The Annual PRCA Fellows’ Debate on Artificial Intelligence has revealed an overwhelming optimism among practitioners about the impact of AI on the future of the PR industry. I summarise key learnings from the event and why I fear the profession will get left behind.
Last week’s debate hosted at Richmond University explored the implications of AI for the PR industry in regard to the following motion:
"The workforce in public relations will considerably reduce as a result of Artificial Intelligence and automation."
A compelling mix of arguments were put forward by industry experts on both sides of the debate, before an audience of practitioners were invited to vote on the motion. Those arguing in favour included Stephen Waddington (Partner and Chief Engagement Officer, Ketchum), Jane Howard (Partner, Reputability) and Simon Goldsworthy (Professor PR and Advertising, Richmond University), while Katie King (MD, Zoodikers), Brandy Fleming (Managing Director & Senior Partner, FleishmanHillard Fishburn) and Iain Anderson (Executive Chairman, Cicero) countered against.
Staggeringly, more than three quarters of the room sided with the latter group, viewing cuts to the public relations workforce as a result of AI with unwavering scepticism. So what does this mean other than we're a surprisingly optimistic bunch?
PR as a ‘special case’
Stephen Waddington kicked off proceedings by declaring that the PR industry has had its ‘head in the sand’ when it comes to AI. Caught between ‘denial’ and ‘techno panic’, he argued PR naively views itself as a special case in the AI revolution thanks to its reputation as a relationship business. A naivety made all the more obvious by the abundance of AI tools already in existence, from social media algorithms and targeted ads to automated news releases and chat bots.
This sentiment was echoed by fellow panel member Simon Goldsworthy. He agreed PR cannot continue to believe it is exempt from the impact of AI, when technological advances have already decimated newsrooms around the world. He also argued the future social value of the profession will not be determined by headcount but rather the contribution PR makes in the age of AI and machine learning.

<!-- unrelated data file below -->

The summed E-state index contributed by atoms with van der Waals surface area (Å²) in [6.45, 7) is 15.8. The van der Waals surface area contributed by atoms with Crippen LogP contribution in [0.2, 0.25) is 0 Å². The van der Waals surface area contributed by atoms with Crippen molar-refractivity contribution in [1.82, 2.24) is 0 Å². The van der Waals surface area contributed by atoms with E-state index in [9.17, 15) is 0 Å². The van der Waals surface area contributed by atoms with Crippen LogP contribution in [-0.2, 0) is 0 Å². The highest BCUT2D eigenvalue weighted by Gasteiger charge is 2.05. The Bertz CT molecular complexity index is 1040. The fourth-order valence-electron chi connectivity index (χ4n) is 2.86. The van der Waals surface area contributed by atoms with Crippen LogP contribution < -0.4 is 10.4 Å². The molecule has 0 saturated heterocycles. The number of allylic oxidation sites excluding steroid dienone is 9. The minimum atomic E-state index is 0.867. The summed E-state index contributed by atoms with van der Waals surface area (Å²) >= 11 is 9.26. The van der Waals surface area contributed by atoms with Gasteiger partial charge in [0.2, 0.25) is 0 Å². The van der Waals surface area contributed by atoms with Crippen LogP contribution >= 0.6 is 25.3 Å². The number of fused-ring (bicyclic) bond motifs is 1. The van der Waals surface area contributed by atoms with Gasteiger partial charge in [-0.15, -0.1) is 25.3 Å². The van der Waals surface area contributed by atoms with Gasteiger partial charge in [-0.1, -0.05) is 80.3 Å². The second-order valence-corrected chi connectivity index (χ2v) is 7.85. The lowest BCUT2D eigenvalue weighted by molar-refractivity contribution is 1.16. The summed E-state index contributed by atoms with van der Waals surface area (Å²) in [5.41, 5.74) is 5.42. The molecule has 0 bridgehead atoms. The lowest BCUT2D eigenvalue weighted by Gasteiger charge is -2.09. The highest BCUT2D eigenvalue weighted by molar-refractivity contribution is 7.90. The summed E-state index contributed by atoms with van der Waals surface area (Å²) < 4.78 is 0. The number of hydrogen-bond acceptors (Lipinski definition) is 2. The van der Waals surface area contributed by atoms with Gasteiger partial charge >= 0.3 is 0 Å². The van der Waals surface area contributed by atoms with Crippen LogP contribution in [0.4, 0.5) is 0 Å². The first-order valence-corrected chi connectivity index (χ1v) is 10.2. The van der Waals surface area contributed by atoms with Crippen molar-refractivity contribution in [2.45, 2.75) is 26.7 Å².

AI is still in an exploratory phase
Bringing an insight-led perspective borne out of extensive research for her upcoming book (Using Artifical Intelligence in Marketing), Katie King emphasised AI’s many teething problems. Still in an exploratory phase, King explained AI technology is neither strategic nor consistent enough to threaten PR in the short term.
Pointing to the examples of racial bias in airport screening and gender stereotyping in online search algorithms, Brandy Fleming argued AI will inherit the flaws of its human creators. For me, this promises a more credible future for the industry in supporting the ethical use of data.
Entry-level roles are most under threat
Getting down to the crux of the evening’s debate, Jane Howard discussed the ability of AI to provide large-scale and patterned insights. Insights set to make research duties at the bottom of the PR pyramid redundant by 2023. She warned of a future in which data analysts call the shots as part of newly-formed AI departments, and why not? We’ve already had GDPR teams.
There was also significant debate over which roles would be hardest hit by AI. Though the general consensus pointed to those at a junior level. In a bottom-heavy industry, particularly within the consultancy landscape, it’s worrying this alone hasn’t sounded the alarm bells.
Entry level roles might be the first to go, but Howard predicts analyst and campaign support roles will soon follow. The start of a chain reaction that will extend throughout the PR pipeline.
It’s not all doom and gloom
But it’s not all doom and gloom. This year’s CIPR State of the Profession report revealed the sector as a whole is growing. In fact, the number of PR practitioners has increased 22% over the last four years.
Artificial intelligence has the potential to unlock yet more growth. The flaws of AI technology will provide new ways for PRs to provide added value - training these systems to recognise cultural differences and the subtleties of human interaction.
Indeed, King discussed a future of ‘augmented’ rather than artificial intelligence in which AI will enhance rather than replace the PR arsenal. I agree integrating these tools will help us work smarter, be more accurate in our insights and more robust in our measurement.
When it comes to driving innovation in the sector, I’m less optimistic. As Stephen Waddington recalled, PR has a poor track record on this front - missing the boat when it came to SEO and paid social media. If last week’s vote is anything to go by, we’re set to be flailing in the water again.
Peculiarly, the audience lamented over the lack of time frame and use of the term ‘considerably’ in the tabled motion. I couldn’t help but leave with a fear we risk getting bogged down in the letter of the law rather than the spirit.
In a passionate and colourful defence against the motion, Iain Anderson closed the debate by citing the words of David Bowie – Tomorrow belongs to those who can hear it...
It’s a shame then PR isn’t listening.